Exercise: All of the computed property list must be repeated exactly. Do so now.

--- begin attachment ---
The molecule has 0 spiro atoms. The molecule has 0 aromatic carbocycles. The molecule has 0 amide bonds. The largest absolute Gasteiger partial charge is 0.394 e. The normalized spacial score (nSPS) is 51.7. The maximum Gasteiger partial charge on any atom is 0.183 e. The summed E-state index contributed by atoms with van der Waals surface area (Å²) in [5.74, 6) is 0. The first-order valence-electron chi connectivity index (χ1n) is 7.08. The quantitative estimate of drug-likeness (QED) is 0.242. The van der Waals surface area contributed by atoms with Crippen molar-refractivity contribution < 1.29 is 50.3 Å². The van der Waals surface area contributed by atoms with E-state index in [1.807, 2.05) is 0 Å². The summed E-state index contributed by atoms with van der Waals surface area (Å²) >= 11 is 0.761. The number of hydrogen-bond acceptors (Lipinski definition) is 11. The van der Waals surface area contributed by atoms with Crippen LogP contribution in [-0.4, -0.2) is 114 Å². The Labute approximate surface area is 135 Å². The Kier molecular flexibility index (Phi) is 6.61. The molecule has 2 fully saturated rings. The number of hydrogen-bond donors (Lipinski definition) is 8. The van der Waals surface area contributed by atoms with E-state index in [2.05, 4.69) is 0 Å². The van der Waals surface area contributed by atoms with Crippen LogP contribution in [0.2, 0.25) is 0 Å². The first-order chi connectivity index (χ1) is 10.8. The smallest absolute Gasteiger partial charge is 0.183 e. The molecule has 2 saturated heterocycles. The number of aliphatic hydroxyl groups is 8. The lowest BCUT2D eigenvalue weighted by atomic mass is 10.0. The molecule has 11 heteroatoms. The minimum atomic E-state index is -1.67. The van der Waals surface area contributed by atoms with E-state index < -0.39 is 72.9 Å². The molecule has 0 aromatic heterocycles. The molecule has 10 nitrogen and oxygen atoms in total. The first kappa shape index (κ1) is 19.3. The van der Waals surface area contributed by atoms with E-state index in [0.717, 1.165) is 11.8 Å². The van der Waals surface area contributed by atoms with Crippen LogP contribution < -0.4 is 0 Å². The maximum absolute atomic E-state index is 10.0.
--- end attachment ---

The molecule has 0 spiro atoms. The molecule has 0 aromatic carbocycles. The molecule has 0 amide bonds. The largest absolute Gasteiger partial charge is 0.394 e. The normalized spacial score (nSPS) is 51.7. The maximum Gasteiger partial charge on any atom is 0.183 e. The summed E-state index contributed by atoms with van der Waals surface area (Å²) in [5.74, 6) is 0. The first-order valence-electron chi connectivity index (χ1n) is 7.08. The quantitative estimate of drug-likeness (QED) is 0.242. The van der Waals surface area contributed by atoms with Crippen molar-refractivity contribution < 1.29 is 50.3 Å². The van der Waals surface area contributed by atoms with E-state index in [1.807, 2.05) is 0 Å². The summed E-state index contributed by atoms with van der Waals surface area (Å²) >= 11 is 0.761. The number of hydrogen-bond acceptors (Lipinski definition) is 11. The van der Waals surface area contributed by atoms with Crippen LogP contribution in [-0.4, -0.2) is 114 Å². The Labute approximate surface area is 135 Å². The Kier molecular flexibility index (Phi) is 6.61. The molecule has 2 fully saturated rings. The number of hydrogen-bond donors (Lipinski definition) is 8. The van der Waals surface area contributed by atoms with E-state index in [2.05, 4.69) is 0 Å². The van der Waals surface area contributed by atoms with Crippen LogP contribution in [0.2, 0.25) is 0 Å². The first-order chi connectivity index (χ1) is 10.8. The smallest absolute Gasteiger partial charge is 0.183 e. The molecule has 2 saturated heterocycles. The number of aliphatic hydroxyl groups is 8. The lowest BCUT2D eigenvalue weighted by atomic mass is 10.0. The molecule has 11 heteroatoms. The minimum atomic E-state index is -1.67. The van der Waals surface area contributed by atoms with E-state index < -0.39 is 72.9 Å². The molecule has 0 aromatic heterocycles. The molecule has 10 nitrogen and oxygen atoms in total. The first kappa shape index (κ1) is 19.3. The van der Waals surface area contributed by atoms with E-state index in [0.717, 1.165) is 11.8 Å². The van der Waals surface area contributed by atoms with Crippen LogP contribution < -0.4 is 0 Å². The maximum absolute atomic E-state index is 10.0.